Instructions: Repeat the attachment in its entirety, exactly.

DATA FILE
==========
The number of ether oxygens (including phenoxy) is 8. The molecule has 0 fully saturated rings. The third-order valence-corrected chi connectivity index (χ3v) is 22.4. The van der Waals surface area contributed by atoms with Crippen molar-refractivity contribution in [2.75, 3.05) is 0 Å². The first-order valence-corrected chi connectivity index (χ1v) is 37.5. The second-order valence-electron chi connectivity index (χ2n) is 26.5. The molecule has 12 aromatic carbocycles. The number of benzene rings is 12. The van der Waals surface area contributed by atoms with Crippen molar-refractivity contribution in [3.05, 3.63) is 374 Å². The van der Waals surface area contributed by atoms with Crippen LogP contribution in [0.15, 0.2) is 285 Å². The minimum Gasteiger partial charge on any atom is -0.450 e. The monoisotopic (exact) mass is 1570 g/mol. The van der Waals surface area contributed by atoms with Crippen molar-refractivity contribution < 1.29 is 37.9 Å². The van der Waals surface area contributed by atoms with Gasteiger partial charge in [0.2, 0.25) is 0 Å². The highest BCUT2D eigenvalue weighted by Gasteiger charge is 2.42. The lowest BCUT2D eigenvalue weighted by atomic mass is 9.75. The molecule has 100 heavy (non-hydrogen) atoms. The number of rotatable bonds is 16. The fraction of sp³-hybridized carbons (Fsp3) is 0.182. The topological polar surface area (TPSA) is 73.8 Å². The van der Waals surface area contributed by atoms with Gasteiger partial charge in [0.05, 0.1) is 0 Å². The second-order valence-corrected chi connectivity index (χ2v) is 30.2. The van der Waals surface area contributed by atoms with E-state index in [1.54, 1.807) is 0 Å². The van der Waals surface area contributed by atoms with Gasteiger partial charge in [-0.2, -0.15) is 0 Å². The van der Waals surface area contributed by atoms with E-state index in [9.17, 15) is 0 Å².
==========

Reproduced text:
The number of ether oxygens (including phenoxy) is 8. The molecule has 0 fully saturated rings. The third-order valence-corrected chi connectivity index (χ3v) is 22.4. The van der Waals surface area contributed by atoms with Crippen molar-refractivity contribution in [2.75, 3.05) is 0 Å². The first-order valence-corrected chi connectivity index (χ1v) is 37.5. The second-order valence-electron chi connectivity index (χ2n) is 26.5. The molecule has 12 aromatic carbocycles. The number of benzene rings is 12. The van der Waals surface area contributed by atoms with Crippen molar-refractivity contribution in [3.05, 3.63) is 374 Å². The van der Waals surface area contributed by atoms with Crippen LogP contribution in [0.15, 0.2) is 285 Å². The minimum Gasteiger partial charge on any atom is -0.450 e. The monoisotopic (exact) mass is 1570 g/mol. The van der Waals surface area contributed by atoms with Crippen molar-refractivity contribution < 1.29 is 37.9 Å². The van der Waals surface area contributed by atoms with Gasteiger partial charge in [0.2, 0.25) is 0 Å². The highest BCUT2D eigenvalue weighted by Gasteiger charge is 2.42. The lowest BCUT2D eigenvalue weighted by atomic mass is 9.75. The molecule has 100 heavy (non-hydrogen) atoms. The number of rotatable bonds is 16. The fraction of sp³-hybridized carbons (Fsp3) is 0.182. The topological polar surface area (TPSA) is 73.8 Å². The van der Waals surface area contributed by atoms with Gasteiger partial charge in [0.05, 0.1) is 0 Å². The second-order valence-corrected chi connectivity index (χ2v) is 30.2. The van der Waals surface area contributed by atoms with E-state index in [1.54, 1.807) is 0 Å². The van der Waals surface area contributed by atoms with Gasteiger partial charge in [-0.2, -0.15) is 0 Å². The van der Waals surface area contributed by atoms with E-state index in [9.17, 15) is 0 Å².